HALIFAX -- A 14-year-old at the centre of a human trafficking case is among the youngest girls allegedly forced into prostitution in Halifax in decades, says a senior police officer who warns social media has provided more avenues for pimps to find young victims.

Staff-Sgt. Darrell Gaudet said Monday that such cases are rare in the Halifax region.

Having investigated prostitution for more than 20 years, Gaudet said he has dealt with four cases of 14-year-olds involved in the illegal sex trade since the 1990s, when the province set up a task force on prostitution.

The youngest victim he helped was 13.

"It is extremely rare around here," Gaudet said in an interview from Halifax Regional Police headquarters.

"It's a statement on what people will do to make illegal money. And these young girls and boys don't make any of that money. They are being victimized and revictimized."

Gaudet said he couldn't talk about the details of the latest case, which went before a provincial court judge in Halifax for the first time Monday.

The accused, 20-year-old Owen Ross Gibson-Skeir, was scheduled to make a court appearance, but he chose instead to stay in a jail cell on the lower floor of the courthouse.

His lawyer, Kai Glasgow, said his client didn't want to face the media.

"He's aware that it's been in the press," the defence lawyer said outside court. "He just didn't want to go through that this morning."

Gibson-Skeir was arrested Saturday, a day after Halifax police asked for the public's help in finding him. He is facing nearly a dozen charges, including sexual assault, advertising sexual services and trafficking a person under the age of 18.

Police said he was listed as wanted after an investigation into the alleged sexual exploitation of a 14-year-old girl over the last two months.

In court, Glasgow agreed to have his client return to court on April 20 for a possible bail hearing or plea. The accused consented to be returned to custody.

Gaudet, a Halifax police officer for 28 years, said the alleged victim is "OK," but he declined to be more specific.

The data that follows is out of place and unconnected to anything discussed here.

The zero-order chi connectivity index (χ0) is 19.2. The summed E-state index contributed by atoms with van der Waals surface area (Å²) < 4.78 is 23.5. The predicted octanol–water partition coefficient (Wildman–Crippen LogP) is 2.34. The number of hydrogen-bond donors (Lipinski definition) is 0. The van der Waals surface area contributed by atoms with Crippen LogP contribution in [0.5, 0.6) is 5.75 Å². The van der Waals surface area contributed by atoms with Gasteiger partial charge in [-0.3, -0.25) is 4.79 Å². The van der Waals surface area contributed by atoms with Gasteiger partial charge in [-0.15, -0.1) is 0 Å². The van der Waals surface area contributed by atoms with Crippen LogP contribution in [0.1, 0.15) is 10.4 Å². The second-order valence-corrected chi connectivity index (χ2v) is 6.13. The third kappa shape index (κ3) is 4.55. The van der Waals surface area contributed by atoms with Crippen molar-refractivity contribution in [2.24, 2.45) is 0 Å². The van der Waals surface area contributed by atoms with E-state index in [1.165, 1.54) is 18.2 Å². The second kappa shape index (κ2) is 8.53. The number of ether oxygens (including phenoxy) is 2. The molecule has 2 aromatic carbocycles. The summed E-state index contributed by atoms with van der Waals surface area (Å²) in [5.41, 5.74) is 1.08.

"When you get a youth that age who has been procured and manipulated into being sexually exploited, it's very serious," he said, adding that the rapid growth of social media has provided more avenues for pimps to find young victims.

"It's opened up things for the predators," he said.

The Canadian Women's Foundation, in a study released last fall, said that a survey of 120 survivors of the sex trade found that the average age for new recruits was 13.

Anuradha Dugal, director of violence prevention, said increased recruiting in larger cities is the main reason why the national number is so low.

"If you talk to children's aid societies, people running group homes and groups that work with marginalized youth ... many of those groups would concur that by 13 and 14, it's already too late if they are involved," she said.

"The prevention work needs to happen in grades six, seven and eight."

Meredith Ralston, a women studies professor at Mount Saint Vincent University in Halifax, said there are few reliable statistics available to measure how many minors are involved in the sex trade.

Ralston said social media is playing a larger role in the recruitment of young prostitutes, but there remain the traditional methods of seeking vulnerable people outside group homes and high schools.

"Luckily, I don't think it is that common," she said, referring to those recruited at 14.

"We don't see it that much in the media. But it's so hard as a researcher to get stats ... Obviously, there's more in bigger cities because there's more strip clubs (where there's local trafficking). We only have one strip club here."